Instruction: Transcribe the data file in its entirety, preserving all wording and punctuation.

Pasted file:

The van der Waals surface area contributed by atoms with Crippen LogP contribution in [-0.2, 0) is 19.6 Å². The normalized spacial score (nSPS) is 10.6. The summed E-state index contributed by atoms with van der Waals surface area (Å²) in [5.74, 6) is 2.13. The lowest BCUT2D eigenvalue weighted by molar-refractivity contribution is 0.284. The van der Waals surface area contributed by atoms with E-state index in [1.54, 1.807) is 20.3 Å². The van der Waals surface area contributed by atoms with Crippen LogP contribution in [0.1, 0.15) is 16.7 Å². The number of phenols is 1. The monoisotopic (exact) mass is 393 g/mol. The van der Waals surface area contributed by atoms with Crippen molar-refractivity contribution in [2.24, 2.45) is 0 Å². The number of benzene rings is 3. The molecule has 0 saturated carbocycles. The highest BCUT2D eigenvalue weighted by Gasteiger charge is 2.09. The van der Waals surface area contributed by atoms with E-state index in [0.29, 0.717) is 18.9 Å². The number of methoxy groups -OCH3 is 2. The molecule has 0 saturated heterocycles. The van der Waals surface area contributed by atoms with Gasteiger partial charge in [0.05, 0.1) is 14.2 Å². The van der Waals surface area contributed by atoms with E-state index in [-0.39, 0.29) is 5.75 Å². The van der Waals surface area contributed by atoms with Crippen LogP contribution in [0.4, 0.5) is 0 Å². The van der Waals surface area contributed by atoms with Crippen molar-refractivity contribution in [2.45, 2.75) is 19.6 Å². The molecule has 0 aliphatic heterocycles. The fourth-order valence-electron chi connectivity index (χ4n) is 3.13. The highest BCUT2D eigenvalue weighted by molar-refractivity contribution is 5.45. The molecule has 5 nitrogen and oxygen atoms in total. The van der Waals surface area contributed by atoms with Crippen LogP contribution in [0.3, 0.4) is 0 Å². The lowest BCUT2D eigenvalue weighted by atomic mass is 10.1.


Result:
The van der Waals surface area contributed by atoms with Crippen LogP contribution in [-0.2, 0) is 19.6 Å². The normalized spacial score (nSPS) is 10.6. The summed E-state index contributed by atoms with van der Waals surface area (Å²) in [5.74, 6) is 2.13. The lowest BCUT2D eigenvalue weighted by molar-refractivity contribution is 0.284. The van der Waals surface area contributed by atoms with E-state index in [1.54, 1.807) is 20.3 Å². The van der Waals surface area contributed by atoms with Crippen LogP contribution in [0.1, 0.15) is 16.7 Å². The number of phenols is 1. The monoisotopic (exact) mass is 393 g/mol. The van der Waals surface area contributed by atoms with Crippen molar-refractivity contribution in [2.24, 2.45) is 0 Å². The number of benzene rings is 3. The molecule has 0 saturated carbocycles. The highest BCUT2D eigenvalue weighted by Gasteiger charge is 2.09. The van der Waals surface area contributed by atoms with E-state index in [0.29, 0.717) is 18.9 Å². The number of methoxy groups -OCH3 is 2. The molecule has 0 saturated heterocycles. The van der Waals surface area contributed by atoms with Gasteiger partial charge in [0.05, 0.1) is 14.2 Å². The van der Waals surface area contributed by atoms with E-state index in [-0.39, 0.29) is 5.75 Å². The van der Waals surface area contributed by atoms with Crippen LogP contribution in [0.4, 0.5) is 0 Å². The van der Waals surface area contributed by atoms with Crippen molar-refractivity contribution in [2.45, 2.75) is 19.6 Å². The molecule has 0 aliphatic heterocycles. The fourth-order valence-electron chi connectivity index (χ4n) is 3.13. The highest BCUT2D eigenvalue weighted by molar-refractivity contribution is 5.45. The molecule has 5 nitrogen and oxygen atoms in total. The van der Waals surface area contributed by atoms with Crippen LogP contribution in [0.3, 0.4) is 0 Å². The lowest BCUT2D eigenvalue weighted by atomic mass is 10.1.